OECS revamps tourism policy for a sustainable future

OECS Revamps Tourism Policy for a Sustainable Future

Tourism serves as the mainstay of the economies of many islands within the Organisation of Eastern Caribbean States (OECS). Consequently, the OECS Commission has adopted a unified and collaborative approach to enhance and address the industry’s challenges.

The OECS Tourism Policy Regional Task Force, comprising Regional Permanent Secretaries and Senior Technical Officers from the Ministries of Tourism across OECS Member States, convened for a two-day Regional Consultation in Antigua and Barbuda. This gathering aimed to establish new guiding principles and articulate a mission and vision for the development of a new OECS common Tourism Policy.

Dr. Didacus Jules, Director General of the OECS, notes that the updated policy will seek to develop a fully comprehensive and pragmatic approach that supports competitiveness, balanced growth, greater community participation, and increased benefits to local communities as mandated by the Revised Treaty of Basseterre, introducing new areas of opportunities specifically within the blue economy.

Colin James, CEO of the Antigua and Barbuda Tourism Authority, welcomed the participants with optimism about the initiative’s potential. James highlighted the economic challenges of developing tourism and the benefits of a collective approach:

“Your collective expertise will be instrumental in enabling you to engage in meaningful discussions and articulate a fresh vision and mission for our vibrant tourism sector.”

The Regional Task Force, which had its first meeting in August 2023, reviewed initial findings from national stakeholder consultations held over the last four months. The goal is to leverage this momentum to create a Sustainable Tourism Policy, which, once adopted by the OECS Council of Ministers for Tourism, will direct the OECS Commission’s tourism initiatives and assist governments in their tourism development over the next five years.

The meetings featured several working sessions where participants envisioned the future of a flourishing regional tourism industry and collaborated on crafting a renewed vision. Each Permanent Secretary and Technical Specialist made an elevator pitch to their colleagues, sharing insights and strategies.

This initiative is supported by the World Bank through its Unleashing the Blue Economy Project. The project aims to conduct a thorough revision and update of the OECS Common Tourism Policy (2011), with a special focus on integrating the Blue Economy to enhance competitiveness and adapt the policy for the post-COVID-19 era. The revised OECS Common Tourism Policy is expected to include directives on sustainable tourism development, as well as climate-smart and resilience strategies to promote a thriving and more equitable tourism sector.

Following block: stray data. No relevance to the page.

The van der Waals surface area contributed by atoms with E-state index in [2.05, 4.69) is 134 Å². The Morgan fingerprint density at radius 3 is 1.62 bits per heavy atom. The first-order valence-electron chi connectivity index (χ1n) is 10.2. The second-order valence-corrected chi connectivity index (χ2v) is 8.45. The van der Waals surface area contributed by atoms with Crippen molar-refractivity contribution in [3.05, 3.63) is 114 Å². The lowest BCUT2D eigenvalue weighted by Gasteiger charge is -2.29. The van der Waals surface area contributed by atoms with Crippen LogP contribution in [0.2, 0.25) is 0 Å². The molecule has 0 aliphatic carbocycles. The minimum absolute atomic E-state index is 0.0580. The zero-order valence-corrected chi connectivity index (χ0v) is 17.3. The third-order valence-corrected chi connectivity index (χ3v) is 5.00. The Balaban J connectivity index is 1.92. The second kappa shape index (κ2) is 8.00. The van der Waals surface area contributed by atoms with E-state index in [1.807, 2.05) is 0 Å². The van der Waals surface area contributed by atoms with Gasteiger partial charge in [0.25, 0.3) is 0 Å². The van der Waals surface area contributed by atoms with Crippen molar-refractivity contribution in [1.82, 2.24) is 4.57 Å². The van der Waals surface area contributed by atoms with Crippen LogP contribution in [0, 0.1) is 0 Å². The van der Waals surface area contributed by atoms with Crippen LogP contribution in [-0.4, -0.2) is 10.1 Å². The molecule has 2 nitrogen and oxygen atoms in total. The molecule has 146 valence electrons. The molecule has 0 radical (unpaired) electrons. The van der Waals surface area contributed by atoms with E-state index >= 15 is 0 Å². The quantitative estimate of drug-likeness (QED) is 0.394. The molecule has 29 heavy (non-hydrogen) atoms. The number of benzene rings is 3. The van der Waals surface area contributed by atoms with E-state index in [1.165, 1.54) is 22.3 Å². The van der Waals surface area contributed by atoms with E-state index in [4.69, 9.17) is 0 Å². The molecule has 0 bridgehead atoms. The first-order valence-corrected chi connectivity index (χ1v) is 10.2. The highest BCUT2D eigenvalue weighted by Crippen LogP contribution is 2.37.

At the end of the consultation, the attendees emphasised the importance of the meeting, highlighting the opportunity for collaboration and idea-sharing with colleagues from across the region. They appreciated the chance to learn from one another and the outcomes of the consultation. They also expressed their gratitude for the cooperative engagement and the collective, regional approach.

About the Unleashing the Blue Economy (UBEC) Project

The UBEC Project, funded by the World Bank, aims to harmonise regulations and enhance cooperation among participating OECS Member States to tackle transboundary issues, including fisheries, tourism, and marine waste management. It seeks to establish the OECS as a benchmark for the blue economy, attracting international support and sustainable investments by the project’s conclusion. The project is structured around two key components designed to bolster the Blue Economy within the region:

  1. Strengthening Governance, Policies, and Capacity Building.
  2. Scaling Up Access to Finance and Infrastructure Investment.

The OECS Commission’s Economic Affairs and Regional Integration Division and Environment Sustainability Division are spearheading the UBEC subcomponents. These efforts target member states including Grenada, Saint Lucia, and St. Vincent and the Grenadines, and focus on:

  • Enhancing regional policies, institutions, and coordination.
  • Implementing a Regional MSME matching grants program to finance business development services and provide matching grants. This program aims to boost productivity, job creation, and capability upgrades within the blue economy value chains.


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1 Comment

  1. Zandoli
    April 3, 2024

    You guys can talk until you are blue in the face, but unless you make travel with the region affordable, all this talk will remain…..just talk.
    The problem we have in the Caribbean is that we have government ministers and civil servants who have never run businesses or worked in the private sector under real competitive pressures and they don’t know the basics of running businesses successfully. So they revert to holding a lot of meetings, talk a lot, using the usual buzzwords, thinking that will chance anything. But we are stuck exactly where we were a decade ago.

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